How does one control a single DVR from two remote rooms?

Products in this post

4K HDMI KVM Twisted Pair Extender INRIKS EX4076KVM

4K HDMI KVM Twisted Pair Extender INRIKS EX4076KVM

INRIKS EX4076KVM is a transmitter and receiver kit for transmitting HDMI and USB 1.1 signals over twisted pair cable. The kit can transmit video at a maximum resolution of 4K@60Hz up to 330 feet.
All information about this project is available in a special website section.
We thank you for your attention!
No items found.
Click image to zoom

We have already covered the topic of connecting a monitor, mouse, and keyboard to a PC (server, laptop, or DVR) at a great distance. The best option is to use an HDMI KVM extender over a twisted-pair cable.

With its help, one can complete the simple task of installing a DVR in one place, a monitor, keyboard, and mouse in another, and controlling the DVR remotely. In other words, using twisted pair cables, one extends HDMI and USB interfaces by 200–300–400 feet.

But what if the person needs to connect two different remote workstations for CCTV operators so that every one of them can see the image from the DVR and control it?

Let's try to solve this problem in practice using HDMI KVM extenders over twisted pair and see if it works out.

Required digression

First and foremost, I'd like to note that HDMI KVM twisted pair extenders come in two main types:
1. The transmitter and the receiver are connected to each other directly by a single piece of network cable. Such setups guarantee almost perfect image quality without any visible video distortion or transmission delays for HDMI and USB signals.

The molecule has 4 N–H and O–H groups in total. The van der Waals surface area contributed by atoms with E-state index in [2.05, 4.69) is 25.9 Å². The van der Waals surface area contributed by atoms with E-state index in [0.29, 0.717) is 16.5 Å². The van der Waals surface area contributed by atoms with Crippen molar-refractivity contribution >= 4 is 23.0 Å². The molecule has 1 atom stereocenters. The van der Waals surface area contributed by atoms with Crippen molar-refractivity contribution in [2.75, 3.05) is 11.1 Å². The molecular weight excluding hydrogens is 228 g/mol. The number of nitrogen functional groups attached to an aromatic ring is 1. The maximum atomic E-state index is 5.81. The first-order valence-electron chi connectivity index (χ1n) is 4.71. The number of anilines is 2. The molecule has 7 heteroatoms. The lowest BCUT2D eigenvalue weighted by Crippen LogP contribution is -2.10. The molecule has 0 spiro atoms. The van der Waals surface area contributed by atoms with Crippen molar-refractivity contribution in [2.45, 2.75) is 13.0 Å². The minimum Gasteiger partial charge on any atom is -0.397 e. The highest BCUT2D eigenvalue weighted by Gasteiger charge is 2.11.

2. The transmitter and the receiver are connected to the local network. Both units encode and decode video signals, which, although just a smidge, negatively affects the image quality and increases the transmission delay, so one can feel a slight lag when using the mouse.

We think it is always better to try to use the first type of extender. Such devices deliver the best user experience of all.

On the other hand, sometimes, running a single dedicated twisted-pair cable between the transmitter and receiver is not at all possible. In this case, your only option is the second type of extender. Obviously, you'll need a LAN connection available on both ends :)

Therefore, we'll experiment with both types of extenders separately.

Extending the HDMI KVM interface to two different spaces with a one-piece twisted-pair cable

To assemble such a system, we used a pair of INRIKS EX4076KVMs. The kit includes a transmitter and a receiver. The INRIKS EX4076KVM can transmit 4K 60 Hz video with USB KVM up to 230 ft.

Thanks to the HDMI pass-through port on the transmitter, we can connect two transmitters, one after another, to the DVR. This way, we don't have to use a splitter to duplicate the HDMI signal.

As shown in the diagram below, we have connected all of our equipment.

Everything started working after powering on the equipment and a little initial delay. This startup delay is for all the video devices to sync. The video quality on the remote monitors was perfect; both mice worked simultaneously. We consider this test to be passed.

Extending the HDMI KVM interface to two different spaces over the LAN

We took two HDMI KVM extenders for this case over LAN INRIKS EX2073KVM. The kit extends 1080p 60Hz video and USB KVM over a network cable for up to 390 ft.

It should be noted that the kit uses an IP network, so we can use LAN switches to increase the transmission distance even further. For example, when using a single network switch, the distance will be "up to 330 ft." — "LAN switch" — "up to 330 ft." 

Another advantage of HDMI extenders over LAN is streaming the signal from a single transmitter to multiple receivers ("one-to-many connection" in the manual). All the receivers will get the same picture from the transmitter.